Shortly after defeating Hillary Clinton in the 2016 presidential election, Donald Trump claimed he would have won the popular vote if not for “millions of people who voted illegally. He then revived those comments after the inauguration in a Twitter post that set off a political firestorm.

Trump has called for “a major investigation” of voter fraud, although the issue has been widely examined by legislative bodies and academic scholars. The conclusions have almost always been the same:  fraud happens, but it is limited and isolated. It has not taken place on the massive scale that Trump implies.

Trump lost the popular vote to Hillary Clinton by almost 3 million votes, and no one can find 300 cases of vote fraud in the election, let alone 3 million.

President Trump stands alone in his claim of massive electoral fraud, even among his Republican colleagues. Speaker Paul Ryan told reporters he found no evidence of vote fraud and South Carolina Senator Lindsay Graham told Trump to “knock this off.” Graham argued that Trump is undermining his own political legitimacy and credibility in pursuing his bogus claims.

Even President Trump’s own attorneys disagreed with him in defending him against the voter recount in Wisconsin, Michigan and Pennsylvania brought by Green Party candidate Jill Stein. Trump’s lawyers told the court that “all available evidence suggests that the 2016 general election was not tainted by fraud or mistake.”

State supervisors of elections, most of whom are Republicans, have uniformly claimed there was little evidence of fraud, especially the massive amounts claimed by Trump.

Ohio Supervisor of Elections Jon Husted commented that there was “no evidence of widespread fraud.” The National Association of Secretaries of States wrote that “we are not aware of any evidence that supports the vote fraud claims by President Trump, but we are open to learning more about the administration’s concerns.”

Critics of the president find it surprising that Trump sees fraud where his own party members see none, but that he fails to see the Soviet influence in the presidential election although the American intelligence community uniformly concluded that the Soviets were directly involved in attempting to influence the election.

What is Trump’s evidence that voter fraud exists?  According to Sean Spicer, President Trump’s press secretary, Trump believes that ‘vote fraud and people voting illegally during the campaign and continues to maintain that belief based on studies and evidence people have brought to him.”

I would love to see that evidence. So would every political reporter and supervisor of election in America.

Spicer cites a Pew report from 2008 that he claims found that 14 percent of voters were non-citizens. Unfortunately, the authors of that study say it does not say that.

Spicer also cites a 2012 Pew study that found there were almost 2 million dead voters and 2.7 million voters were registered to vote in two cities or states. No one denies that there are dead voters on the registration rolls or that many people are registered to vote in two places. This is not illegal unless the dead attempt to vote along with those registered in multiple jurisdictions.

It was somewhat embarrassing when it was found that Trump’s daughter Tiffany was registered to vote in both New York and Pennsylvania. Steve Bannon, Trump’s campaign and political adviser, was registered in Sarasota and New York and his nominee for Treasury Secretary, Steve Mnuchin, was registered in California and New York.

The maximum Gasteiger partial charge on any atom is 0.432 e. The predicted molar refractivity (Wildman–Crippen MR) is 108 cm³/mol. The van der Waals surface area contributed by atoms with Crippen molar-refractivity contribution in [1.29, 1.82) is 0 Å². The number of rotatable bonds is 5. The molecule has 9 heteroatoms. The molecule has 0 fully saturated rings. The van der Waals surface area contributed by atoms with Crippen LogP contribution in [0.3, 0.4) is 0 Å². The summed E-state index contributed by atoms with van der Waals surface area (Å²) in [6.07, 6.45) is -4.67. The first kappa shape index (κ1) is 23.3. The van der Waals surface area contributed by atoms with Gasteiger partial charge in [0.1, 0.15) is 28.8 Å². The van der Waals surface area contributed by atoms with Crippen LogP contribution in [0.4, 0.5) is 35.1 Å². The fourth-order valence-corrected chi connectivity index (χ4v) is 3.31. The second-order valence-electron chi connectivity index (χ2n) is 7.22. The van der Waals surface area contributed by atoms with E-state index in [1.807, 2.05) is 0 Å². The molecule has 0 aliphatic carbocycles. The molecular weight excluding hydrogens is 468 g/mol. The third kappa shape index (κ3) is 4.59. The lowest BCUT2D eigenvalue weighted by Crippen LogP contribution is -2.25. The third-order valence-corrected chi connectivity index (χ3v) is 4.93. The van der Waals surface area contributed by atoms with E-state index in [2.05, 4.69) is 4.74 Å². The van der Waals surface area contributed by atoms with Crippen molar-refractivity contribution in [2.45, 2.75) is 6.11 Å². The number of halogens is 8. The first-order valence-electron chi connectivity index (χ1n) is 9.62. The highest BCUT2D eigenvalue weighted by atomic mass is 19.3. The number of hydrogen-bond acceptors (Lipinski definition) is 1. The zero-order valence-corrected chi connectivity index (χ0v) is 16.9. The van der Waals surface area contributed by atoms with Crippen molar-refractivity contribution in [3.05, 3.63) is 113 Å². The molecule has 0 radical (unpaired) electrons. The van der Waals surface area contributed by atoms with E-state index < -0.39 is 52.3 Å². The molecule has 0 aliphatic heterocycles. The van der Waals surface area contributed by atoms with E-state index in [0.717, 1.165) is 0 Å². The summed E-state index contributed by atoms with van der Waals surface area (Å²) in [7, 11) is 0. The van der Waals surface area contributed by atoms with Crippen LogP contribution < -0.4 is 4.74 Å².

Election officials are constantly “cleansing” the rolls of dead voters and those who have moved. Unless an individual notifies election officials of their move, it will take some time to remove them from the rolls.

So, did almost 3 million individuals illegally vote for Hillary Clinton in 2016 allowing her to win the popular vote. No, is the simple answer. If you can get 3 million people to cast illegal votes, you ought to make sure they vote in the closely competitive states where the electoral vote was needed.

According to the highly-respected Brennan Center, vote fraud in elections generally runs between .00004% and .0009%. Trump is wasting his time, as well as the nation’s time, in focusing on an issue he has no credibility. He is also impugning the integrity of the electoral process which may have devastating long-term consequences.

President Trump, don’t waste your time and political resources in trying to prove the unprovable. You won. Move on to more important things.

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Darryl Paulson is Emeritus Professor of Government at Unioversity of South Florida St. Petersburg.

Bill Nelson sounds off on Donald Trump’s “rocky” first week in office

Although U.S. Senator Bill Nelson’s press conference on Wednesday in Tampa was ostensibly to discuss President Donald Trump’s campaign pledge to spend up to one trillion dollars improving the nation’s infrastructurehe spent considerable time discussing – and criticizing- some of the moves that the newly-inaugurated president has made in his first week in office.

Nelson has voted against Jeff Sessions for Attorney General and Mike Pompeo for CIA Director, and he says he’ll oppose Rex Tillerson when the former ExxonMobil CEO’s name comes up for a confirmation vote for Secretary of State. When asked why at a press conference in Tampa, Nelson said just two words.

“Vladimir Putin.”

When asked to elaborate, Nelson simply said he didn’t feel comfortable with Tillerson’s past relationships with the Russian leader.

In his confirmation hearing before the Senate Foreign Relations Committee earlier this month, Florida’s other U.S. Senator, Marco Rubio, was remarkably aggressive in questioning Tillerson, asking him at one point if he thought Putin was a war criminal. But Rubio ultimately voted for Tillerson in committee earlier this week.